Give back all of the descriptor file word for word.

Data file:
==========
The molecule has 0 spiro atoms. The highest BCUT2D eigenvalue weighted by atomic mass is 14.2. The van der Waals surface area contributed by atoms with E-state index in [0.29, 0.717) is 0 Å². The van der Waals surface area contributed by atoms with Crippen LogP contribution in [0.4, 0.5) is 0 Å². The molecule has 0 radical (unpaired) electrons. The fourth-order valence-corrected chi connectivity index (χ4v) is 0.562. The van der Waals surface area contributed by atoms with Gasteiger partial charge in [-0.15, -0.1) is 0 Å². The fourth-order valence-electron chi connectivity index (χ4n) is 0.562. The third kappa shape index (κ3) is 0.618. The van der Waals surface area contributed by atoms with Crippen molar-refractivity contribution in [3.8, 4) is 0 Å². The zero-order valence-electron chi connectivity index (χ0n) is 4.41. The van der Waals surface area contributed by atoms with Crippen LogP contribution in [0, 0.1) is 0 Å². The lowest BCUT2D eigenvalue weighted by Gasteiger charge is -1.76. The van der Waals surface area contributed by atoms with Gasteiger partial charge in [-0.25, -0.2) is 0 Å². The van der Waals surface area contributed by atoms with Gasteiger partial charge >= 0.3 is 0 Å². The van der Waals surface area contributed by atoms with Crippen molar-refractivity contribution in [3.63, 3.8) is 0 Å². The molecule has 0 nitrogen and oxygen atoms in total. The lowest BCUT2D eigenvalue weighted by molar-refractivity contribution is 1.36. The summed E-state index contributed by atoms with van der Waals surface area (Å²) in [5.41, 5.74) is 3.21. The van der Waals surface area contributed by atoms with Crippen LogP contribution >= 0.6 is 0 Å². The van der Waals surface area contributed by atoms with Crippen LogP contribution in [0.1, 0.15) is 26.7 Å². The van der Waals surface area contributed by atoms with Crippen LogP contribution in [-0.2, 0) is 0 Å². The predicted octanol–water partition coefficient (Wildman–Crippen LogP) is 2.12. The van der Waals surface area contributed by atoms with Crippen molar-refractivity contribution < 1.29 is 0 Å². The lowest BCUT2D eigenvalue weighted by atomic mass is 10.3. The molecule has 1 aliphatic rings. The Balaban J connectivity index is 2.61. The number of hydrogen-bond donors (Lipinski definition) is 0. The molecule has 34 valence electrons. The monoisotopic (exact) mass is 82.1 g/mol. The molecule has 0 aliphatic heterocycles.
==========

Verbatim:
The molecule has 0 spiro atoms. The highest BCUT2D eigenvalue weighted by atomic mass is 14.2. The van der Waals surface area contributed by atoms with E-state index in [0.29, 0.717) is 0 Å². The van der Waals surface area contributed by atoms with Crippen LogP contribution in [0.4, 0.5) is 0 Å². The molecule has 0 radical (unpaired) electrons. The fourth-order valence-corrected chi connectivity index (χ4v) is 0.562. The van der Waals surface area contributed by atoms with Gasteiger partial charge in [-0.15, -0.1) is 0 Å². The fourth-order valence-electron chi connectivity index (χ4n) is 0.562. The third kappa shape index (κ3) is 0.618. The van der Waals surface area contributed by atoms with Crippen molar-refractivity contribution in [3.8, 4) is 0 Å². The zero-order valence-electron chi connectivity index (χ0n) is 4.41. The van der Waals surface area contributed by atoms with Crippen LogP contribution in [0, 0.1) is 0 Å². The lowest BCUT2D eigenvalue weighted by Gasteiger charge is -1.76. The van der Waals surface area contributed by atoms with Gasteiger partial charge in [-0.25, -0.2) is 0 Å². The van der Waals surface area contributed by atoms with Gasteiger partial charge >= 0.3 is 0 Å². The van der Waals surface area contributed by atoms with Crippen molar-refractivity contribution in [3.63, 3.8) is 0 Å². The molecule has 0 nitrogen and oxygen atoms in total. The lowest BCUT2D eigenvalue weighted by molar-refractivity contribution is 1.36. The summed E-state index contributed by atoms with van der Waals surface area (Å²) in [5.41, 5.74) is 3.21. The van der Waals surface area contributed by atoms with Crippen LogP contribution >= 0.6 is 0 Å². The van der Waals surface area contributed by atoms with Crippen LogP contribution in [0.1, 0.15) is 26.7 Å². The van der Waals surface area contributed by atoms with Crippen LogP contribution in [-0.2, 0) is 0 Å². The predicted octanol–water partition coefficient (Wildman–Crippen LogP) is 2.12. The van der Waals surface area contributed by atoms with Crippen molar-refractivity contribution < 1.29 is 0 Å². The lowest BCUT2D eigenvalue weighted by atomic mass is 10.3. The molecule has 1 aliphatic rings. The Balaban J connectivity index is 2.61. The number of hydrogen-bond donors (Lipinski definition) is 0. The molecule has 34 valence electrons. The monoisotopic (exact) mass is 82.1 g/mol. The molecule has 0 aliphatic heterocycles.